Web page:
AGL Networks builds customer-controlled fiber plants

Atlanta-based AGL Networks (AGLN —www.aglnetworks.com), an offspring of the utility Atlanta Gas & Light, offers an option for customers who have high-bandwidth, high-speed data requirements but do not necessarily want to own the infrastructure.

Atlanta-based AGL Networks (AGLN —www.aglnetworks.com), an offspring of the utility Atlanta Gas & Light, offers an option for customers who have high-bandwidth, high-speed data requirements but do not necessarily want to own the infrastructure. Employing professionals with experience in telecommunications, optical fiber, and underground construction, AGLN builds and offers optical-fiber infrastructure to customers in the Southeast.

"We own the fiber and lease the indefeasible rights of use [IRUs] for up to 20 years, for unrestricted use of the fiber," the company explains. AGLN offers complete fiber and conduit infrastructure, managing all operating and maintenance functions, and providing the consolidation of network services to a central hub.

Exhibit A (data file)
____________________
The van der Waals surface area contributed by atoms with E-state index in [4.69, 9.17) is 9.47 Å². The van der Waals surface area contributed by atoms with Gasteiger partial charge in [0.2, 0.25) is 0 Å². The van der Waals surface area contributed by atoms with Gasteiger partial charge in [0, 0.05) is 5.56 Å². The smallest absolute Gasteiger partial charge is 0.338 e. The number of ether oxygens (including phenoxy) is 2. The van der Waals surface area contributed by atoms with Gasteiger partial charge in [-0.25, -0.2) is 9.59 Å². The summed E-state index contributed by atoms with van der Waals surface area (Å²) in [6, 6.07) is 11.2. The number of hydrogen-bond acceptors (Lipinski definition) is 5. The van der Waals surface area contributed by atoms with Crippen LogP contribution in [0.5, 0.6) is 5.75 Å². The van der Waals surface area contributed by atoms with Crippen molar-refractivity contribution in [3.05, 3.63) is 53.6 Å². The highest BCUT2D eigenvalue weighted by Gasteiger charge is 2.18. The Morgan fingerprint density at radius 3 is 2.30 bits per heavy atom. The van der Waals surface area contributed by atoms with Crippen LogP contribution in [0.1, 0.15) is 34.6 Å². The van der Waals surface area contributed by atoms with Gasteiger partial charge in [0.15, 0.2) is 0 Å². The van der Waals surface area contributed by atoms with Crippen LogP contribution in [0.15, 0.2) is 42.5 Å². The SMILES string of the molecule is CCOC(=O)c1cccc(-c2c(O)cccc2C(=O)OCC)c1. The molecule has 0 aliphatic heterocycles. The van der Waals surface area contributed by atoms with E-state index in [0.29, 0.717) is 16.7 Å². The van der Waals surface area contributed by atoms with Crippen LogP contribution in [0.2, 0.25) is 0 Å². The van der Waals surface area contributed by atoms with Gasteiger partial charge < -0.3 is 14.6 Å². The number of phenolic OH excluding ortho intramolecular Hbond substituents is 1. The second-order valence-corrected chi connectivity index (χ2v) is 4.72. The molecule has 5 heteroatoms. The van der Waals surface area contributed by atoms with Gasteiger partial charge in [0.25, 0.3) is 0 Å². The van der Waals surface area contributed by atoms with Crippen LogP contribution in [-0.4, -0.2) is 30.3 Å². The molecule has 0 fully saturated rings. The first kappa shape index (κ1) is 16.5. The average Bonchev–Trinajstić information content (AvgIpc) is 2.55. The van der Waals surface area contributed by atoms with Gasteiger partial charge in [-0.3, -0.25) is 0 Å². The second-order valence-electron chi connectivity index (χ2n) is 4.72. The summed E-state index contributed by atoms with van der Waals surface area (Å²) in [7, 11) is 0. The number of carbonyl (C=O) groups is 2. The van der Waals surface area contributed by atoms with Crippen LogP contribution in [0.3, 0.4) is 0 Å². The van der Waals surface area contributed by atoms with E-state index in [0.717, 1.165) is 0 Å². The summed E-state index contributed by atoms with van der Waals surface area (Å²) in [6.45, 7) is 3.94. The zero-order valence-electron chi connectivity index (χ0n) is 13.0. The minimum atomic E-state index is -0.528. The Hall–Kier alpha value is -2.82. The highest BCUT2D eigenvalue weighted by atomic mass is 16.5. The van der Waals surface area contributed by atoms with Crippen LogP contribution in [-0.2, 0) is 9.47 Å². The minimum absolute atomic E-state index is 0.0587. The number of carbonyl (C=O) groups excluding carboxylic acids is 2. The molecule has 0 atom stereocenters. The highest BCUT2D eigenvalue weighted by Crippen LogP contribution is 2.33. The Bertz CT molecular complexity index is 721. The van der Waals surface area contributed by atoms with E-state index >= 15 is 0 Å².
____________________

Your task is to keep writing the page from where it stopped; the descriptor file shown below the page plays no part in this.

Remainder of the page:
Customers can interconnect to the carriers of their choice, and AGLN builds lateral lines to connect customers' buildings to the network. Recently, AGLN built and now maintains an optical-fiber network for Emory University. The infrastructure connects several of Emory's buildings, including medical centers and academic buildings, which are physically separated in urban Atlanta.

Part of AGLN's business initiative is to sell potential customers on the idea of leasing dark fiber. The company makes its case by pointing out that customers have the flexibility to choose hardware-equipment providers; AGLN handles fiber maintenance and repair; and, elimination of ILEC local-access charges reduces local-loop telecom costs.

One of the technologies that AGLN uses when taking on an underground fiber-network construction comes from Kudzu Technologies (www.kudzutech. com), which is also based in Atlanta. The technology, called ClickB4Udig, is a GIS map-based end-to-end solution aimed at the utility-infrastructure service industry. The technology helps AGLN, or any other Kudzu client, locate the sites at which it is planning to dig. Clients can plan new facility routes, screen potential conflicts with existing facilities, ensure compliance with applicable utility-protection laws, and manage projects, crews, and equipment. ..

—Patrick McLaughlin

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